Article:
jobbernowl (plural jobbernowls):
- A person’s head, particularly if misshapen or blocky.
- A stupid person; a blockhead.
- 1693, Thomas Urquhart and Peter Anthony Motteux, translators, of François Rabelais, Gargantua and Pantagruel, original published 1532, volume 2 (p. 685 of 2009 BiblioBazaar publication):
- [She…] bathed his jobbernowl thrice in the fountain; then threw a handful of meal on his phiz […]
- 1834, William Harrison Ainsworth, Rookwood: a romance, volume 2, Carey, Lea & Blanchard, p. 111:
- His toggery was that of a member of the prize ring – what we now call a “belcher” bound his throat – a spotted fogle bandaged his jobbernowl, and shaded his right peeper, while a white beaver crowned the occiput of the Magus.
- 1868, William Conant Church, “The Ballad of Sir Ball,” The Galaxy, volume 5, p. 329:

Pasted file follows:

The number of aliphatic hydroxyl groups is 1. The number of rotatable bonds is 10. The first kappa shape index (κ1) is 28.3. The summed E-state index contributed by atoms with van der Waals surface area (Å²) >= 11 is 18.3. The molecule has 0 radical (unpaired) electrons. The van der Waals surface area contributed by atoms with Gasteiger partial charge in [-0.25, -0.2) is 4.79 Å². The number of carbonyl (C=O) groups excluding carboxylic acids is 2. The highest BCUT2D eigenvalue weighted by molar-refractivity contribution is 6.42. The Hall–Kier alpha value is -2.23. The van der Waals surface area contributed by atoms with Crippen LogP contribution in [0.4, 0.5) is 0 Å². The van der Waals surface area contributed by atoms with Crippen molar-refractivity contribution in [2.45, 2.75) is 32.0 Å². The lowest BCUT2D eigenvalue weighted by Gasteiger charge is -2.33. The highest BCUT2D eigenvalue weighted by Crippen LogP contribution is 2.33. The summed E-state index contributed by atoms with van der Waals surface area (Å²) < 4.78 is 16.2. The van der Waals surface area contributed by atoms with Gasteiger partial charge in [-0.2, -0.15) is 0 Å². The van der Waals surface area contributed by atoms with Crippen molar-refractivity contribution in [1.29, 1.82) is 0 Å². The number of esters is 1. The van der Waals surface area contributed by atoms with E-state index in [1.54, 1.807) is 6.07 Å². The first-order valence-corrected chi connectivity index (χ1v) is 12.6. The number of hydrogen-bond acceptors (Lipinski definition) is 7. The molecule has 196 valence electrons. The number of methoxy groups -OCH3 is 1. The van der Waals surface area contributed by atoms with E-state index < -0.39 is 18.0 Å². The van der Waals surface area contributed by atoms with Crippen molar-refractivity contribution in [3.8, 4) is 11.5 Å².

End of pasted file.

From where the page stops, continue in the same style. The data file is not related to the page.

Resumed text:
- He stood on the backs of his brace of hacks, in equitation foul; / And either donkey wore what seemed a human jobbernowl.
- 2006, Pamela Aidan, Duty and Desire: A Novel of Fitzwilliam Darcy, Gentleman, Simon and Schuster, p. 266:
- Trenholme groaned softly in the background, eliciting a sharp command from his brother to “shut his jobbernowl.”
Etymology: Middle English, compare French jobard (“gullible, crazy”) and noll (“head”)